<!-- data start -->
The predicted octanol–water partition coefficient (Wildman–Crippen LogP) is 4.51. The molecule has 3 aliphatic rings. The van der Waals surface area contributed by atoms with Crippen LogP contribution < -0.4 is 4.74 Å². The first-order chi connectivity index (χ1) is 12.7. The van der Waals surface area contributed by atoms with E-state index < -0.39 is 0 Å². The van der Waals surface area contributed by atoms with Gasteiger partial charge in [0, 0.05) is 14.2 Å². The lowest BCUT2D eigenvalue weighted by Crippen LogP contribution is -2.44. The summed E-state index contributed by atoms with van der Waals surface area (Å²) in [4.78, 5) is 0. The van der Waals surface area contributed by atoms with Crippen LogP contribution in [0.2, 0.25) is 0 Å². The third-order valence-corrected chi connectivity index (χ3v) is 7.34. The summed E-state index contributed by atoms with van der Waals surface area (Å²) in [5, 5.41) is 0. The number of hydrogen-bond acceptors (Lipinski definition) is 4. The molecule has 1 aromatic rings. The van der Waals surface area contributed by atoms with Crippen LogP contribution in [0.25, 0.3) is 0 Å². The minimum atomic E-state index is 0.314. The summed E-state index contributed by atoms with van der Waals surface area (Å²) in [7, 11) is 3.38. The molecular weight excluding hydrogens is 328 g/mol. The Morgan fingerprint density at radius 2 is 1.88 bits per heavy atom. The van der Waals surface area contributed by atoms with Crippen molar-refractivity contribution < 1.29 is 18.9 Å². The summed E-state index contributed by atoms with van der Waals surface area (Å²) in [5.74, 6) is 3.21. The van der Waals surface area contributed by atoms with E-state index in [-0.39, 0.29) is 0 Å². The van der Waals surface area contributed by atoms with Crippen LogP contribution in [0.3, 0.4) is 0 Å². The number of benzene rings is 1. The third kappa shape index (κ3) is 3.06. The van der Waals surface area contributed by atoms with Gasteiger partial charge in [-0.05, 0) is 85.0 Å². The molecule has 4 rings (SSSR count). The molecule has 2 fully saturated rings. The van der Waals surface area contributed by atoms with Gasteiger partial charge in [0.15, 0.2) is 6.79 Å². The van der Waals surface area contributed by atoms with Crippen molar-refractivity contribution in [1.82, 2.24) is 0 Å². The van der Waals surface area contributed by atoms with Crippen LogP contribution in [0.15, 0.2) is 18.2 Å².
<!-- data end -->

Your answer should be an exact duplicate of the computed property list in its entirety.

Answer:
The predicted octanol–water partition coefficient (Wildman–Crippen LogP) is 4.51. The molecule has 3 aliphatic rings. The van der Waals surface area contributed by atoms with Crippen LogP contribution < -0.4 is 4.74 Å². The first-order chi connectivity index (χ1) is 12.7. The van der Waals surface area contributed by atoms with E-state index < -0.39 is 0 Å². The van der Waals surface area contributed by atoms with Gasteiger partial charge in [0, 0.05) is 14.2 Å². The lowest BCUT2D eigenvalue weighted by Crippen LogP contribution is -2.44. The summed E-state index contributed by atoms with van der Waals surface area (Å²) in [4.78, 5) is 0. The van der Waals surface area contributed by atoms with Crippen LogP contribution in [0.2, 0.25) is 0 Å². The third-order valence-corrected chi connectivity index (χ3v) is 7.34. The summed E-state index contributed by atoms with van der Waals surface area (Å²) in [5, 5.41) is 0. The number of hydrogen-bond acceptors (Lipinski definition) is 4. The molecule has 1 aromatic rings. The van der Waals surface area contributed by atoms with Crippen LogP contribution in [0.25, 0.3) is 0 Å². The minimum atomic E-state index is 0.314. The summed E-state index contributed by atoms with van der Waals surface area (Å²) in [7, 11) is 3.38. The molecular weight excluding hydrogens is 328 g/mol. The Morgan fingerprint density at radius 2 is 1.88 bits per heavy atom. The van der Waals surface area contributed by atoms with Crippen molar-refractivity contribution < 1.29 is 18.9 Å². The summed E-state index contributed by atoms with van der Waals surface area (Å²) in [5.74, 6) is 3.21. The van der Waals surface area contributed by atoms with E-state index in [-0.39, 0.29) is 0 Å². The van der Waals surface area contributed by atoms with Crippen LogP contribution in [0.3, 0.4) is 0 Å². The number of benzene rings is 1. The third kappa shape index (κ3) is 3.06. The van der Waals surface area contributed by atoms with Gasteiger partial charge in [-0.05, 0) is 85.0 Å². The molecule has 4 rings (SSSR count). The molecule has 2 fully saturated rings. The van der Waals surface area contributed by atoms with Gasteiger partial charge in [0.15, 0.2) is 6.79 Å². The van der Waals surface area contributed by atoms with Crippen molar-refractivity contribution in [1.82, 2.24) is 0 Å². The van der Waals surface area contributed by atoms with Crippen LogP contribution in [0.15, 0.2) is 18.2 Å².